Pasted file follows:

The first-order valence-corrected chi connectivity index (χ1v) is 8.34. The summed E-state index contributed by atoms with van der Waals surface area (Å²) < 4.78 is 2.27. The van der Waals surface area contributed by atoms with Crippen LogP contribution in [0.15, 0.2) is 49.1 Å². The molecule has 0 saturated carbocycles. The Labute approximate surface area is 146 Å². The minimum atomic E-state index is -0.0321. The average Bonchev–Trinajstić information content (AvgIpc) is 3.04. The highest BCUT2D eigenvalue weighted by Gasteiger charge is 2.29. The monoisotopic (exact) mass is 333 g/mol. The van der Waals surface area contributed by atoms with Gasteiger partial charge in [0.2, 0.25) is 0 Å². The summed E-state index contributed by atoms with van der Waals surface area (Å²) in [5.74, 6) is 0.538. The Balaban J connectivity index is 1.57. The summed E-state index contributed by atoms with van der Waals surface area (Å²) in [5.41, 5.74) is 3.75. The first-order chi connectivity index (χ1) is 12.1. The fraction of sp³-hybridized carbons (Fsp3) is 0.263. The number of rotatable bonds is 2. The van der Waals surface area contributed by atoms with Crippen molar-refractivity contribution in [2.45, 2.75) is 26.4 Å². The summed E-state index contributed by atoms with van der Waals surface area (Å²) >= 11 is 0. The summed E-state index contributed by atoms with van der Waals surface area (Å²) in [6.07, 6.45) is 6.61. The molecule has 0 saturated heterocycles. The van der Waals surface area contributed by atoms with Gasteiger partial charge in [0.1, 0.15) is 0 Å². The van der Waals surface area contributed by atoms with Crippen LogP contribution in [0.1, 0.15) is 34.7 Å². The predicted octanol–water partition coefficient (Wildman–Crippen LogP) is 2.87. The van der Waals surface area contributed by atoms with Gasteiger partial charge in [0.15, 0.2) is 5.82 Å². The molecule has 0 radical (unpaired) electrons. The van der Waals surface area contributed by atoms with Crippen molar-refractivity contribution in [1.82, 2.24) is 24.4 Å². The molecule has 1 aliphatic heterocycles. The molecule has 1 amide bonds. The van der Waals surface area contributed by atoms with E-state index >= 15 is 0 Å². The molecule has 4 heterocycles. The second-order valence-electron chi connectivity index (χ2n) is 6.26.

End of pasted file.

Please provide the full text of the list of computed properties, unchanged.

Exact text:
The first-order valence-corrected chi connectivity index (χ1v) is 8.34. The summed E-state index contributed by atoms with van der Waals surface area (Å²) < 4.78 is 2.27. The van der Waals surface area contributed by atoms with Crippen LogP contribution in [0.15, 0.2) is 49.1 Å². The molecule has 0 saturated carbocycles. The Labute approximate surface area is 146 Å². The minimum atomic E-state index is -0.0321. The average Bonchev–Trinajstić information content (AvgIpc) is 3.04. The highest BCUT2D eigenvalue weighted by Gasteiger charge is 2.29. The monoisotopic (exact) mass is 333 g/mol. The van der Waals surface area contributed by atoms with Gasteiger partial charge in [0.2, 0.25) is 0 Å². The summed E-state index contributed by atoms with van der Waals surface area (Å²) in [5.74, 6) is 0.538. The Balaban J connectivity index is 1.57. The summed E-state index contributed by atoms with van der Waals surface area (Å²) in [5.41, 5.74) is 3.75. The first-order chi connectivity index (χ1) is 12.1. The fraction of sp³-hybridized carbons (Fsp3) is 0.263. The number of rotatable bonds is 2. The van der Waals surface area contributed by atoms with Crippen molar-refractivity contribution in [2.45, 2.75) is 26.4 Å². The summed E-state index contributed by atoms with van der Waals surface area (Å²) >= 11 is 0. The summed E-state index contributed by atoms with van der Waals surface area (Å²) in [6.07, 6.45) is 6.61. The molecule has 0 saturated heterocycles. The van der Waals surface area contributed by atoms with Gasteiger partial charge in [0.1, 0.15) is 0 Å². The van der Waals surface area contributed by atoms with Crippen LogP contribution in [0.1, 0.15) is 34.7 Å². The predicted octanol–water partition coefficient (Wildman–Crippen LogP) is 2.87. The van der Waals surface area contributed by atoms with Gasteiger partial charge in [0.15, 0.2) is 5.82 Å². The molecule has 0 radical (unpaired) electrons. The van der Waals surface area contributed by atoms with Crippen molar-refractivity contribution in [1.82, 2.24) is 24.4 Å². The molecule has 1 aliphatic heterocycles. The molecule has 1 amide bonds. The van der Waals surface area contributed by atoms with E-state index >= 15 is 0 Å². The molecule has 4 heterocycles. The second-order valence-electron chi connectivity index (χ2n) is 6.26.